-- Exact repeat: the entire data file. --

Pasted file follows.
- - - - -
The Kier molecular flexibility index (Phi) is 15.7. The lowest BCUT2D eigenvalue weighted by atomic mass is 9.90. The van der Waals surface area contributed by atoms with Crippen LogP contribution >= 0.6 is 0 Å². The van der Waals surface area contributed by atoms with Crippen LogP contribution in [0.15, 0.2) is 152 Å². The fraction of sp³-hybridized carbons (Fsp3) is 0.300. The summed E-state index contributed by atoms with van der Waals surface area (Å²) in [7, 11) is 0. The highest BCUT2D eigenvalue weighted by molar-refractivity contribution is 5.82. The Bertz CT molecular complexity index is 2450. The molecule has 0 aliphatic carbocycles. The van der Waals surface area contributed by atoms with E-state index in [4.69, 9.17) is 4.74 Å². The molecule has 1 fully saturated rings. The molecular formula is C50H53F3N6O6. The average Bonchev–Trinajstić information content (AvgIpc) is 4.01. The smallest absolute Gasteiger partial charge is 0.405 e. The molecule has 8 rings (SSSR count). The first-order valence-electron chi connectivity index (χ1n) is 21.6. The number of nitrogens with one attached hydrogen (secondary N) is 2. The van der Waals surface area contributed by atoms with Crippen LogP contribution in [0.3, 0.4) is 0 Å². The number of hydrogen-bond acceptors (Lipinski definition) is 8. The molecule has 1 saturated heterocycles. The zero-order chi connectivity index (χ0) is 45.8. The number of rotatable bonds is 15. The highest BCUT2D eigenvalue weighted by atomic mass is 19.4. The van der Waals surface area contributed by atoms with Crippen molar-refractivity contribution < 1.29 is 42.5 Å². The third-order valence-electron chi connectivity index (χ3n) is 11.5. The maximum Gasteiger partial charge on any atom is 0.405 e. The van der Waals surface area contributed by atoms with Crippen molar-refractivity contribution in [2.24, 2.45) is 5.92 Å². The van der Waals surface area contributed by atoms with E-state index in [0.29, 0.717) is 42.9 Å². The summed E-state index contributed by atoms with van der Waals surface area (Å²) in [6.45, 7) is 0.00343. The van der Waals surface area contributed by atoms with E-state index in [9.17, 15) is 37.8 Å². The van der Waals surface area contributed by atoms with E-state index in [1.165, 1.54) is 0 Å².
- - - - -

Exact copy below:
The Kier molecular flexibility index (Phi) is 15.7. The lowest BCUT2D eigenvalue weighted by atomic mass is 9.90. The van der Waals surface area contributed by atoms with Crippen LogP contribution >= 0.6 is 0 Å². The van der Waals surface area contributed by atoms with Crippen LogP contribution in [0.15, 0.2) is 152 Å². The fraction of sp³-hybridized carbons (Fsp3) is 0.300. The summed E-state index contributed by atoms with van der Waals surface area (Å²) in [7, 11) is 0. The highest BCUT2D eigenvalue weighted by molar-refractivity contribution is 5.82. The Bertz CT molecular complexity index is 2450. The molecule has 0 aliphatic carbocycles. The van der Waals surface area contributed by atoms with E-state index in [4.69, 9.17) is 4.74 Å². The molecule has 1 fully saturated rings. The molecular formula is C50H53F3N6O6. The average Bonchev–Trinajstić information content (AvgIpc) is 4.01. The smallest absolute Gasteiger partial charge is 0.405 e. The molecule has 8 rings (SSSR count). The first-order valence-electron chi connectivity index (χ1n) is 21.6. The number of nitrogens with one attached hydrogen (secondary N) is 2. The van der Waals surface area contributed by atoms with Crippen LogP contribution in [0.3, 0.4) is 0 Å². The number of hydrogen-bond acceptors (Lipinski definition) is 8. The molecule has 1 saturated heterocycles. The zero-order chi connectivity index (χ0) is 45.8. The number of rotatable bonds is 15. The highest BCUT2D eigenvalue weighted by atomic mass is 19.4. The van der Waals surface area contributed by atoms with Crippen molar-refractivity contribution < 1.29 is 42.5 Å². The third-order valence-electron chi connectivity index (χ3n) is 11.5. The maximum Gasteiger partial charge on any atom is 0.405 e. The van der Waals surface area contributed by atoms with Crippen molar-refractivity contribution in [2.24, 2.45) is 5.92 Å². The van der Waals surface area contributed by atoms with E-state index in [0.29, 0.717) is 42.9 Å². The summed E-state index contributed by atoms with van der Waals surface area (Å²) in [6.45, 7) is 0.00343. The van der Waals surface area contributed by atoms with E-state index in [9.17, 15) is 37.8 Å². The van der Waals surface area contributed by atoms with E-state index in [1.165, 1.54) is 0 Å².